Bros & Bourbon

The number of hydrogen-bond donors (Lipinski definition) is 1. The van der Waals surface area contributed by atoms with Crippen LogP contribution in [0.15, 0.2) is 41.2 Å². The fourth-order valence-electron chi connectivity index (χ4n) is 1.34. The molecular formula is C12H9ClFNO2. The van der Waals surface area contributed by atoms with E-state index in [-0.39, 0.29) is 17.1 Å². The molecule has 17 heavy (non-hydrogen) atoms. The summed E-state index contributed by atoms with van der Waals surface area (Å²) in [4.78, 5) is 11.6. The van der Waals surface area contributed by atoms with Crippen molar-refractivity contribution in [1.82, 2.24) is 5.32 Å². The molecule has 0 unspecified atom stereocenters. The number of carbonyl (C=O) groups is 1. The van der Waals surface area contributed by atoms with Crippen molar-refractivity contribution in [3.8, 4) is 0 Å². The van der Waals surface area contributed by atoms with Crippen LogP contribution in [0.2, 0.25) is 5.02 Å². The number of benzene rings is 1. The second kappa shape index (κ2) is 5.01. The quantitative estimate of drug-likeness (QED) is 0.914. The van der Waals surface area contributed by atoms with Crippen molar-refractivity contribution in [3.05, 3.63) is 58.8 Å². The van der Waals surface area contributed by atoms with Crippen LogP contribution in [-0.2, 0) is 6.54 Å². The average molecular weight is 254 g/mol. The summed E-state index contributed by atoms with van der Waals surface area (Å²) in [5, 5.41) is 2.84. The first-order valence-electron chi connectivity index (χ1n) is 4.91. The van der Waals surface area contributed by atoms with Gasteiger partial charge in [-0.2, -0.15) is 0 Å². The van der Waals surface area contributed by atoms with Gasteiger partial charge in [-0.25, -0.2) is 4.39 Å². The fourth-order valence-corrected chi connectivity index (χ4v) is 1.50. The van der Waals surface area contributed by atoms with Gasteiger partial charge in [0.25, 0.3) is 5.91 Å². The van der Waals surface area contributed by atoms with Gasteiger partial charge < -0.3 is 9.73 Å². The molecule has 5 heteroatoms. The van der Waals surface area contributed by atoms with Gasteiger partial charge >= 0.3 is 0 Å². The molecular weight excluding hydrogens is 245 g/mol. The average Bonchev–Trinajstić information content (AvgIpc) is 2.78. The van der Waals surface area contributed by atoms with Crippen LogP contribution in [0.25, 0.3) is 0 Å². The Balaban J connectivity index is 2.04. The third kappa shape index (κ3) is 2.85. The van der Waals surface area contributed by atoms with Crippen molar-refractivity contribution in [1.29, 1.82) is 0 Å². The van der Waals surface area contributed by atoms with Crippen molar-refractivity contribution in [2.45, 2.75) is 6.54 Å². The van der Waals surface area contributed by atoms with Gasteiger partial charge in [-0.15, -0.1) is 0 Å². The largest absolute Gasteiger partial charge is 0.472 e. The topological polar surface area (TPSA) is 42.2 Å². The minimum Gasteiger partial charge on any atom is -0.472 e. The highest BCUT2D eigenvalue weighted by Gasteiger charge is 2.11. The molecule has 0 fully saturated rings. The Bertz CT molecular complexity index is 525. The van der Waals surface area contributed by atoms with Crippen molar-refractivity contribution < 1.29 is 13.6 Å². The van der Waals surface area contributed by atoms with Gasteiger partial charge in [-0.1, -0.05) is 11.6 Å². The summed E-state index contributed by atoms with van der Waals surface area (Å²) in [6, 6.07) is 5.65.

Memorial Day weekend loomed, and sitting for an extra day in the couch wasn’t the desired use of the time off. In a rare instance of forward-looking, proactive behavior I convinced a few buddies into doing something. We mapped out potential destinations within a reasonable drive of Chicago and ultimately decided on Lexington, KY to enjoy a few bourbon tours and whatever else.We rented a 2016 chariot with a bit more room to better accomodate us five men – things were still a bit tight in the back. On Saturday morning my roommate Jason and I scooped up Hope College gents Abe, Andrew, and Paul. Music and games passed the time and soon enough we were pulling into a Kroger to procure our weekend rations. We then checked into an AirBnB abode on the more historical side of town. We each snagged a choice bourbon to taste test through our stay.That first night we tried the McKenna 10 year, and then wandered out to explore the local nightlife. It was a residential street, but there was one little bar on the nearest corner well worth swinging into. Their beer glasses were disappointingly small, but they had a Japanese chef visiting whose Chicken Katsu Sandwich made up for it. On another corner nearby we made a late stop into the Blue Stallion Brewing Company. I went with a sampler, and it was the dragon/passion fruit flavored Tropical Gose that intrigued me the most. Paul was disappointed to learn that his Sour Scottish Ale was in fact…sour. After watching OKC blow game 6, we returned home to attempt eating a ‘comicly large’ pizza before finally calling it a night. That next morning Abe and Andrew whipped up some pancakes before we rolled out. Wild Turkey was the first distillery of the day, and it sat in a pretty, rural spot along a river. The tour took us through the production process – the biggest shock to me was the mordant odor that pooled just above the yeast mash. We were shown into one of the 7 story cask warehouses to learn about the aging process. There are numerous laws which dictate how Bourbon must be made – all bourbon is whiskey, but not all whiskey is bourbon. The barrel must be charred and made of unused oak, for example. Storage typically lasts 5 years and up, and during this time much of the bourbon evaporates into the air. After 20 years, there may only be a fourth of the cask remaining. A few specimens.After sampling a few of them, we rolled on over to the Buffalo Trace Distillery. The Bourbon Trail has 9 stops on it, though we only had an interesting in hitting enough to compare and contrast. This one was much larger, and had a more historical look to it. While many distilleries were wiped out due to prohibition, this one remained open to provide medicinal bourbon, in just the same way that we have medicinal marijuana. Buffalo Trace also produces the Pappy Van Winkle line, which can retail at $2,500 a bottle.The crew returned home and a few of us settled into a much needed nap. We walked over to Grey Goose to enjoy a mediocre dinner, complete with slow service and subpar food. Its saving grace was the blueberry muffin cheesecake they brought out to honor Jason’s birthday. Back at the home front we sipped a few beers whilst playing card games, and eventually made it to sleep.That next morning was our last, so with another good meal eaten and the estate tidied up, we packed and rolled out. On the way towards home, we stopped into our third and final distillery – Woodford Reserve – which was nestled right into the quintessential KY countryside. Along with Buffalo, Woodford is long-standing distillery and National Historic Site. This one had more of a country club feel, and was easily the best of three tours. The three copper stills below are used to arrive at the barrel-ready ‘white dog’.Sampling their Distillers Select was fantastic – we were walked through the flavor profile and I actually managed to distinguish a few of them.That was pretty much it for the weekend, but company was fantastic and certainly the sort of getaway that I would hope to replicate again somewhere else.


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